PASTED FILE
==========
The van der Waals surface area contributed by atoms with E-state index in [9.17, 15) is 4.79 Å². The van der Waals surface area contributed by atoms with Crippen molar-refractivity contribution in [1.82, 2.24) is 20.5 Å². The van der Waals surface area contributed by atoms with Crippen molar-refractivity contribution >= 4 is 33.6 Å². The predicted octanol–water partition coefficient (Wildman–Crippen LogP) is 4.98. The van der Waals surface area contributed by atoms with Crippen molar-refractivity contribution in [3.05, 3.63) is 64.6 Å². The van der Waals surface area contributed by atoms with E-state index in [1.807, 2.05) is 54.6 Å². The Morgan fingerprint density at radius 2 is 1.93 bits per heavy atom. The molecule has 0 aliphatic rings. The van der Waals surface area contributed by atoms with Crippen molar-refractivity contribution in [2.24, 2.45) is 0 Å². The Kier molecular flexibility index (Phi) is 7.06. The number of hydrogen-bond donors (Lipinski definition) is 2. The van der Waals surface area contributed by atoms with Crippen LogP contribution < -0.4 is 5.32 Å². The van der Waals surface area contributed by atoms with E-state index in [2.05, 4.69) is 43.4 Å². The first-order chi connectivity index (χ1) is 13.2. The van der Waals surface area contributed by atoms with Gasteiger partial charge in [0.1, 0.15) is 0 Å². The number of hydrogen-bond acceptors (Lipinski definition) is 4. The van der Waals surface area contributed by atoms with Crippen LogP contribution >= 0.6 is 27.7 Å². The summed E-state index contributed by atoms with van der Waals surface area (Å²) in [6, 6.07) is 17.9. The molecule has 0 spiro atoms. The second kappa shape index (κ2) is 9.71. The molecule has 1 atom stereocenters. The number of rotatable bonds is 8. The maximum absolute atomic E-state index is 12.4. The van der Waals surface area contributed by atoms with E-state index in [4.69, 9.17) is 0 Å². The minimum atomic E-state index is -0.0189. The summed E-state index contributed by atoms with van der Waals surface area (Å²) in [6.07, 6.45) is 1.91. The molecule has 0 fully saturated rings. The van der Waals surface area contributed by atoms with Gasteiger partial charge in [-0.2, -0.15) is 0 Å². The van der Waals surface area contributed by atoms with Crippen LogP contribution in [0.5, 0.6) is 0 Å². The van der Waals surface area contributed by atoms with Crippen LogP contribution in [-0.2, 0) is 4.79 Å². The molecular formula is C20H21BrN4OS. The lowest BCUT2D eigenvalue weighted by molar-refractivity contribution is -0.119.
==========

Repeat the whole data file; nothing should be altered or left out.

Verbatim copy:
The van der Waals surface area contributed by atoms with E-state index in [9.17, 15) is 4.79 Å². The van der Waals surface area contributed by atoms with Crippen molar-refractivity contribution in [1.82, 2.24) is 20.5 Å². The van der Waals surface area contributed by atoms with Crippen molar-refractivity contribution >= 4 is 33.6 Å². The predicted octanol–water partition coefficient (Wildman–Crippen LogP) is 4.98. The van der Waals surface area contributed by atoms with Crippen molar-refractivity contribution in [3.05, 3.63) is 64.6 Å². The van der Waals surface area contributed by atoms with E-state index in [1.807, 2.05) is 54.6 Å². The Morgan fingerprint density at radius 2 is 1.93 bits per heavy atom. The molecule has 0 aliphatic rings. The van der Waals surface area contributed by atoms with Crippen molar-refractivity contribution in [2.24, 2.45) is 0 Å². The Kier molecular flexibility index (Phi) is 7.06. The number of hydrogen-bond donors (Lipinski definition) is 2. The van der Waals surface area contributed by atoms with Crippen LogP contribution < -0.4 is 5.32 Å². The van der Waals surface area contributed by atoms with E-state index in [2.05, 4.69) is 43.4 Å². The first-order chi connectivity index (χ1) is 13.2. The van der Waals surface area contributed by atoms with Gasteiger partial charge in [0.1, 0.15) is 0 Å². The number of hydrogen-bond acceptors (Lipinski definition) is 4. The van der Waals surface area contributed by atoms with Crippen LogP contribution >= 0.6 is 27.7 Å². The summed E-state index contributed by atoms with van der Waals surface area (Å²) in [6, 6.07) is 17.9. The molecule has 0 spiro atoms. The second kappa shape index (κ2) is 9.71. The molecule has 1 atom stereocenters. The number of rotatable bonds is 8. The maximum absolute atomic E-state index is 12.4. The van der Waals surface area contributed by atoms with E-state index in [4.69, 9.17) is 0 Å². The minimum atomic E-state index is -0.0189. The summed E-state index contributed by atoms with van der Waals surface area (Å²) in [6.07, 6.45) is 1.91. The molecule has 0 fully saturated rings. The van der Waals surface area contributed by atoms with Gasteiger partial charge in [-0.2, -0.15) is 0 Å². The van der Waals surface area contributed by atoms with Crippen LogP contribution in [0.5, 0.6) is 0 Å². The van der Waals surface area contributed by atoms with Crippen LogP contribution in [-0.2, 0) is 4.79 Å². The molecular formula is C20H21BrN4OS. The lowest BCUT2D eigenvalue weighted by molar-refractivity contribution is -0.119.